Robin Visel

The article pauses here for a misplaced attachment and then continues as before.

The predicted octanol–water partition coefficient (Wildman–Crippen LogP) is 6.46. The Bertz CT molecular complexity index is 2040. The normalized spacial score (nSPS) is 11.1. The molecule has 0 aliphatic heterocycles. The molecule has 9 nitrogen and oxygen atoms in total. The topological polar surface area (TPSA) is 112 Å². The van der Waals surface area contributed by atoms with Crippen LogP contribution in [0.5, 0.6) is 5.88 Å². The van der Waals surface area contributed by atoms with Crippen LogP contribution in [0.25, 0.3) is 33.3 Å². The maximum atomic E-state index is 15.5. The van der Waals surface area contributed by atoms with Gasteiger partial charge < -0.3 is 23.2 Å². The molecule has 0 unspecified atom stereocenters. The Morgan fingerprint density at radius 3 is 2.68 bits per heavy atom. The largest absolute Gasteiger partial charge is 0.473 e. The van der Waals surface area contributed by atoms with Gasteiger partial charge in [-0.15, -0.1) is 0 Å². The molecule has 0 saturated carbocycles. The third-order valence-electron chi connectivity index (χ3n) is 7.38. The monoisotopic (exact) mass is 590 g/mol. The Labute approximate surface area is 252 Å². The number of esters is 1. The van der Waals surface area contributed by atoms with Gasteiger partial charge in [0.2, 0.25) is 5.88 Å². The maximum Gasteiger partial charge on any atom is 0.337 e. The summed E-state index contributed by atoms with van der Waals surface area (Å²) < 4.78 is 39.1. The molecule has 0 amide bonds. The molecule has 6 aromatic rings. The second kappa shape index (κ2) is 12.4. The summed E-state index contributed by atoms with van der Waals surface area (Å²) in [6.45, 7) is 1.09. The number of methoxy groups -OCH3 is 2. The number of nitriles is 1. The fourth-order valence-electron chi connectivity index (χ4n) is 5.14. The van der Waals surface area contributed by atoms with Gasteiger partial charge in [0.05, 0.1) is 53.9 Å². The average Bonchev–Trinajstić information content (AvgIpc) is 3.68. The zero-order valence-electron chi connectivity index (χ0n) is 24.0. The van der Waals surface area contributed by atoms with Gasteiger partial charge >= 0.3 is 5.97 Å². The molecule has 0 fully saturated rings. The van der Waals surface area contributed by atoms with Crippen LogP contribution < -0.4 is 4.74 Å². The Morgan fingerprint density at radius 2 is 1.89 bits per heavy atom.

In the 1986 book, A Double Colonization: Colonial and Post-Colonial Women's Writing, the editors (Kirsten Hoist Petersen and Anna Rutherford) claim that all women in colonial and post-colonial countries are doubly-colonized: by patriarchal society as well as by the dominant imperial or metropolitan power. In my view, A Double Colonization makes insufficient distinction between the position of Australian, Canadian, South African, or Creole women of European descent and their Aboriginal, Native Indian, Black African, or West Indian counterparts - that is, between the daughters of the colonizers and the colonized.^ The white-settler woman and her descendants occupy a privileged position in comparison to their darker native or slave-descended sisters. While the native woman is truly doubly-oppressed or doubly-colonized, by male dominance as well as by white economic and social dominance, the white settler woman can best be described as half-colonized. Although she too is oppressed by white men and patriarchal structures, she shares in the power and guilt of the colonists.



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